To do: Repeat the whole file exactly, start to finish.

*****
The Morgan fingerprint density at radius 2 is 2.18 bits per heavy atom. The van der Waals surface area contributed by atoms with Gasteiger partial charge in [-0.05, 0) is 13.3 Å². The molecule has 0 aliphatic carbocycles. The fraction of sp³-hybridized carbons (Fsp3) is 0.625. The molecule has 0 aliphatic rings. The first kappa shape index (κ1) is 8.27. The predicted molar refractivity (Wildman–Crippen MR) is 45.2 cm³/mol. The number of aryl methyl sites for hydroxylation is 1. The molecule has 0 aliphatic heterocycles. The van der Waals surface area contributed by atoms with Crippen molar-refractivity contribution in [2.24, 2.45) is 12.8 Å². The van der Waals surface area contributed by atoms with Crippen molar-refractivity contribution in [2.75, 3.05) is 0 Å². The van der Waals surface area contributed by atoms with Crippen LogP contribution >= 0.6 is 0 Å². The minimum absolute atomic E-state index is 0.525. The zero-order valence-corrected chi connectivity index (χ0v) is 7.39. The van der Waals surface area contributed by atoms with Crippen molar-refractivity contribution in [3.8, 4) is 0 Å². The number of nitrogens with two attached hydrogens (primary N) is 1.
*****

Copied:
The Morgan fingerprint density at radius 2 is 2.18 bits per heavy atom. The van der Waals surface area contributed by atoms with Gasteiger partial charge in [-0.05, 0) is 13.3 Å². The molecule has 0 aliphatic carbocycles. The fraction of sp³-hybridized carbons (Fsp3) is 0.625. The molecule has 0 aliphatic rings. The first kappa shape index (κ1) is 8.27. The predicted molar refractivity (Wildman–Crippen MR) is 45.2 cm³/mol. The number of aryl methyl sites for hydroxylation is 1. The molecule has 0 aliphatic heterocycles. The van der Waals surface area contributed by atoms with Crippen molar-refractivity contribution in [2.24, 2.45) is 12.8 Å². The van der Waals surface area contributed by atoms with Crippen molar-refractivity contribution in [2.75, 3.05) is 0 Å². The van der Waals surface area contributed by atoms with Crippen LogP contribution >= 0.6 is 0 Å². The minimum absolute atomic E-state index is 0.525. The zero-order valence-corrected chi connectivity index (χ0v) is 7.39. The van der Waals surface area contributed by atoms with Crippen molar-refractivity contribution in [3.8, 4) is 0 Å². The number of nitrogens with two attached hydrogens (primary N) is 1.